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How much money should companies spend on marketing?

How much money should companies spend on marketing?How much money should companies spend on marketing? Is there a good rule of thumb? Is it 5% of revenue? 10%? Should it vary based on the industry? Digital marketing even further complicates the equation, since we have data available on everything we do online. What’s important and what’s not? Instead of simply choosing a percentage based on conventional wisdom, this article will show you three simple calculations to use when you’re trying to determine how much money your company should spend on marketing.

Estimated reading time – 5 minutes

How much money should companies spend on marketing – average closing rate

Look at your last four quarters of lead conversion. Said another way, how many of your prospects actually became clients over the past year? As I write this article, it’s the beginning of July, so if you’re like most businesses, your 2nd quarter just ended on June 30. Regardless, start with the most recent data available from the most recent quarter. Here’s a sample of what you should write down –

2nd Quarter (June 30) – 4 clients and 23 total prospects = 17.4% closing rate

“Wait a minute,” you might be thinking, “During that quarter, some prospects were added the last day, while some were there the whole time.” Don’t worry about the timing of the clients and the prospects right now. It’s important, in using these calculations, that you just consider the 2nd quarter numbers all on their own. If you get too complicated with these numbers, they’ll get overwhelming. We’re not doing a full analysis of your company’s sales cycle. Just ask yourself, “During this period of time, how many prospects became clients, and how many additional prospects did we add to our list?” For purposes of determining our marketing budget, we use our average closing rate. Here’s a sample of what this could look like over four quarters –

2nd Quarter (June 30) – 4 clients and 23 total prospects = 17.4% closing rate
1st Quarter (March 31) – 3 clients and 32 total prospects = 9.4% closing rate
4th Quarter (December 31) – 8 clients and 19 total prospects = 42.1% closing rate
3rd Quarter (September 30) – 2 clients and 27 total prospects = 11.1% closing rate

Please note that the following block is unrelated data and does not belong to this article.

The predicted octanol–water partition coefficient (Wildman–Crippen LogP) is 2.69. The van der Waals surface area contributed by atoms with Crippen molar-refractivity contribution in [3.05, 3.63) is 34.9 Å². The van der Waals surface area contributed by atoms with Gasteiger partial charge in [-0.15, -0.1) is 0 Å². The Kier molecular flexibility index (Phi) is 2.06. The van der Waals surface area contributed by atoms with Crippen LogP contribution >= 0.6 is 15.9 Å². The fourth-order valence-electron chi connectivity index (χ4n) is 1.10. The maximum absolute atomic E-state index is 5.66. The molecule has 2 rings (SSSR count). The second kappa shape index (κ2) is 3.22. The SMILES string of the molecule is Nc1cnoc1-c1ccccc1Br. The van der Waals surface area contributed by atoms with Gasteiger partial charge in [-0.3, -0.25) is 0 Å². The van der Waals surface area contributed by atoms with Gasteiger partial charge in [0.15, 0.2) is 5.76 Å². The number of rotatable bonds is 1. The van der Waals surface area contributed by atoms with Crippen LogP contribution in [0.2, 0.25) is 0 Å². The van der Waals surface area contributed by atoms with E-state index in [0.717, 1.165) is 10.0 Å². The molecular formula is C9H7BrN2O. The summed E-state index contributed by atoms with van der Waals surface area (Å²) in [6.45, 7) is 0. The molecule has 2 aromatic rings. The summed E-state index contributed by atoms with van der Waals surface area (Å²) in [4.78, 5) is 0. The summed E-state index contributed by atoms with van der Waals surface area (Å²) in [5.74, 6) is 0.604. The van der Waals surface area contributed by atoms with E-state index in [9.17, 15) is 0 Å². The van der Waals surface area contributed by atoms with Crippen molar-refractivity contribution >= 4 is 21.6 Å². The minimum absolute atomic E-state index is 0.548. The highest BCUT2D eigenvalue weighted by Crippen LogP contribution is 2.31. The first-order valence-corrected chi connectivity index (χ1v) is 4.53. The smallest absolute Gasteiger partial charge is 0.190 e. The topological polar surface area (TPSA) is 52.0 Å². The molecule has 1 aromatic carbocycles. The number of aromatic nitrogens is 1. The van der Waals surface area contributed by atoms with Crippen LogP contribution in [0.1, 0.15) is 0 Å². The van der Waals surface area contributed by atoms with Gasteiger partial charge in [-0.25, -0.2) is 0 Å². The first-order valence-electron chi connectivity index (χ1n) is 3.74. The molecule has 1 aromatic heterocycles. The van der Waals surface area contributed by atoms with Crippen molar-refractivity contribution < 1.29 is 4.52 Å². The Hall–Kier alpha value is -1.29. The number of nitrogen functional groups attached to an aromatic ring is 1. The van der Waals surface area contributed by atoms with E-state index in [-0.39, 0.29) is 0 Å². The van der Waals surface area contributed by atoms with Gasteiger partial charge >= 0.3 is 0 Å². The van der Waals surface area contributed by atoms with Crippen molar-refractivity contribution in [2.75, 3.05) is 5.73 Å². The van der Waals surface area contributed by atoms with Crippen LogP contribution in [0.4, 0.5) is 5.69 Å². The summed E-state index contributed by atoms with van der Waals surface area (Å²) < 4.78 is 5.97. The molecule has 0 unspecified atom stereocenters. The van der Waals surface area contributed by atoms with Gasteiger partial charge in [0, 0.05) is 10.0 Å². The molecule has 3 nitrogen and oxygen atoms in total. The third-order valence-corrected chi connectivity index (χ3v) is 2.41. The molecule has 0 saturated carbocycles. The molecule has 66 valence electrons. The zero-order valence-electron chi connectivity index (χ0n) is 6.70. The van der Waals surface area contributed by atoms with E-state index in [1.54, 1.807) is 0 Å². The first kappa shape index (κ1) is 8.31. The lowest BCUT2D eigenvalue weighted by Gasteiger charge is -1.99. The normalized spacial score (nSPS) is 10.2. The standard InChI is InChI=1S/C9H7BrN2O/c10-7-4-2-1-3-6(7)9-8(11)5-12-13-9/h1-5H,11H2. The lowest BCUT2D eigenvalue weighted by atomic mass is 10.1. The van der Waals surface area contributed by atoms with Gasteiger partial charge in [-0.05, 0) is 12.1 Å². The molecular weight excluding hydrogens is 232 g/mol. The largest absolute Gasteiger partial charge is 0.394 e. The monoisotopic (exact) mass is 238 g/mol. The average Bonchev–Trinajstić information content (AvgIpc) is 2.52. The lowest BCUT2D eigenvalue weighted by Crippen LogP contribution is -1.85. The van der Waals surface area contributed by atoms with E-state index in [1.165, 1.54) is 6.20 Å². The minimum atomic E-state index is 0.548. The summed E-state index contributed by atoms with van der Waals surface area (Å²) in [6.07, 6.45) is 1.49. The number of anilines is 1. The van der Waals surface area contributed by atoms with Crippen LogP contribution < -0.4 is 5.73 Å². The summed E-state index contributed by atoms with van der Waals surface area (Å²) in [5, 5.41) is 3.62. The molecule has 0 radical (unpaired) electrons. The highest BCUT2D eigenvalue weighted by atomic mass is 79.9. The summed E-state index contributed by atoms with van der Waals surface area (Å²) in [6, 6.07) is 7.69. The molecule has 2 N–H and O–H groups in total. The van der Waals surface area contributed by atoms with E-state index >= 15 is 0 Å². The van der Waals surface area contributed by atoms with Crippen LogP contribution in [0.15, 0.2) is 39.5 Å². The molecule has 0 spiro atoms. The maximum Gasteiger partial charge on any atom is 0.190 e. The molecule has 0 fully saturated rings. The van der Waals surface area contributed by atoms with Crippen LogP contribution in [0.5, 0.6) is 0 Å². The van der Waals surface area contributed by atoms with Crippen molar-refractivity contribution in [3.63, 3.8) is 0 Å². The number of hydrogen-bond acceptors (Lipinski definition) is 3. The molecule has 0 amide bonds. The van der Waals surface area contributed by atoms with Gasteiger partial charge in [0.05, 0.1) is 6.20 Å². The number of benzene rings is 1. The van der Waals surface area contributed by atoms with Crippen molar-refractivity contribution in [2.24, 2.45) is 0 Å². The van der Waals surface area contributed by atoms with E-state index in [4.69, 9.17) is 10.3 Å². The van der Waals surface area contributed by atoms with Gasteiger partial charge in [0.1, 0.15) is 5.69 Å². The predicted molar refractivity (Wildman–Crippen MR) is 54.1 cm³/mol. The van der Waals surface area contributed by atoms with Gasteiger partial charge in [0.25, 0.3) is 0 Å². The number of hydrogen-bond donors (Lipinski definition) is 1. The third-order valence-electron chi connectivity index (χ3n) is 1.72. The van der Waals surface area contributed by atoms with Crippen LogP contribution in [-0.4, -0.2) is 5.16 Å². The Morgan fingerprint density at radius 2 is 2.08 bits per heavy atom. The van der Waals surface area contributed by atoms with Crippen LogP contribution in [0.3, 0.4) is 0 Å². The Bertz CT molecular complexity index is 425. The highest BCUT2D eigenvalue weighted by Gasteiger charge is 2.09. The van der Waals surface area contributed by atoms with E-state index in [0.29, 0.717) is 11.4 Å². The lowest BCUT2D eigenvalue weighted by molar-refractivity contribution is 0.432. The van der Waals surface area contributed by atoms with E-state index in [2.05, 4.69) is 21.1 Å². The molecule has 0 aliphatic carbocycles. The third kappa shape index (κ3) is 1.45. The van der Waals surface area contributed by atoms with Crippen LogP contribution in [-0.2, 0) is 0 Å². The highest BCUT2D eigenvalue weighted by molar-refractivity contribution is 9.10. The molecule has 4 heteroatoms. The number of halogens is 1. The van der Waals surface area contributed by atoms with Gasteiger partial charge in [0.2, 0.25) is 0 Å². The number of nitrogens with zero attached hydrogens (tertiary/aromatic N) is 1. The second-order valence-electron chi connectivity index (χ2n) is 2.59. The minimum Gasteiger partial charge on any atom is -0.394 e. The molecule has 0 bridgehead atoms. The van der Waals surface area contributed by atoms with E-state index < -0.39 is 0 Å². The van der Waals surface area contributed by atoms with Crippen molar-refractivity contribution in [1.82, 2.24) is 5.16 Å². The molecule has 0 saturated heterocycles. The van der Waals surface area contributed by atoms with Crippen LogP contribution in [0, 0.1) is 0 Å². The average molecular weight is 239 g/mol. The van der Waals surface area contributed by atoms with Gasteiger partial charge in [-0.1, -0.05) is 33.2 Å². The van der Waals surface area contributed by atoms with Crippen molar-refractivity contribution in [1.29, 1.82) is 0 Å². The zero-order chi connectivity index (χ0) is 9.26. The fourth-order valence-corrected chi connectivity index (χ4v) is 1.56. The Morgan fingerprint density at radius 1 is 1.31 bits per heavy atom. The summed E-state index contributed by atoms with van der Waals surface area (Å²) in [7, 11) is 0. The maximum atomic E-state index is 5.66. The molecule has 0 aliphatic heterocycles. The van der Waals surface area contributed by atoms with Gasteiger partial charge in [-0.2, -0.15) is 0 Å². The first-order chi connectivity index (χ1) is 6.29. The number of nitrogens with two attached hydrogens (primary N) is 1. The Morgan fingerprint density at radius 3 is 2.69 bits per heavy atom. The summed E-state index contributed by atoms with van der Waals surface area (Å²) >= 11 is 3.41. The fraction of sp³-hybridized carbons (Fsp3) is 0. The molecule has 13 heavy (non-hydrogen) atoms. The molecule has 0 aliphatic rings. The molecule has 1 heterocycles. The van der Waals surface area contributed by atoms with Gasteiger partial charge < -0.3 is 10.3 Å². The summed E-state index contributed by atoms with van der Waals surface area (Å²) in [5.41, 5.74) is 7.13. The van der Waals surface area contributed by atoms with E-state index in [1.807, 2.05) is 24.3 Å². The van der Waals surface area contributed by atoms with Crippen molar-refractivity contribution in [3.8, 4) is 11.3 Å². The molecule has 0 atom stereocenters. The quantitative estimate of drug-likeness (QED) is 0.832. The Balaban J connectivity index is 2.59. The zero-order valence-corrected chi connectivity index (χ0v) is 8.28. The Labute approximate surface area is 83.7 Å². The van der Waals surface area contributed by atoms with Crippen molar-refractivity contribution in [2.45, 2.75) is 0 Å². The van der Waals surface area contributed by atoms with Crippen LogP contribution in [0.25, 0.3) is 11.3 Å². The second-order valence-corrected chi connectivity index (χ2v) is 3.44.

Average closing rate over one year (four quarters) = 16.8% (17 clients from 101 total prospects)

Notice how the closing rate was dramatically higher in the 4th quarter? This sample is from a very cyclical industry, so it’s important we have at least four quarters of data to accommodate this fact. Now that we know how many of our prospects actually become clients (16.8% of them), how much revenue did these 17 new clients from the past year generate?

How much money should companies spend on marketing - ROI
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    How much money should companies spend on marketing – client current value

    For purposes of this sample, let’s say the 17 new clients spent a total of $94,308. This means that each client’s current value to your company is $5,547.53. Each prospect, then, is worth $933.74 of revenue. Does that make sense? Since we don’t know which of our prospects will become clients, it’s important we pay attention to both of these numbers.

    Now, we just need to determine the profit per client and prospect. In this sample, we’ll say the company’s profit margin is 38%. The profit per client, then, is $2108.06 ($5547.53*.38), and the profit per prospect is $354.82 ($933.74*.38). A lot of companies – if they get this far at all – stop at this point. They say, “If we’re making a profit from each prospect, then we’re okay.” They then estimate they can spend anywhere between $0 and $354.81 on marketing to each prospect.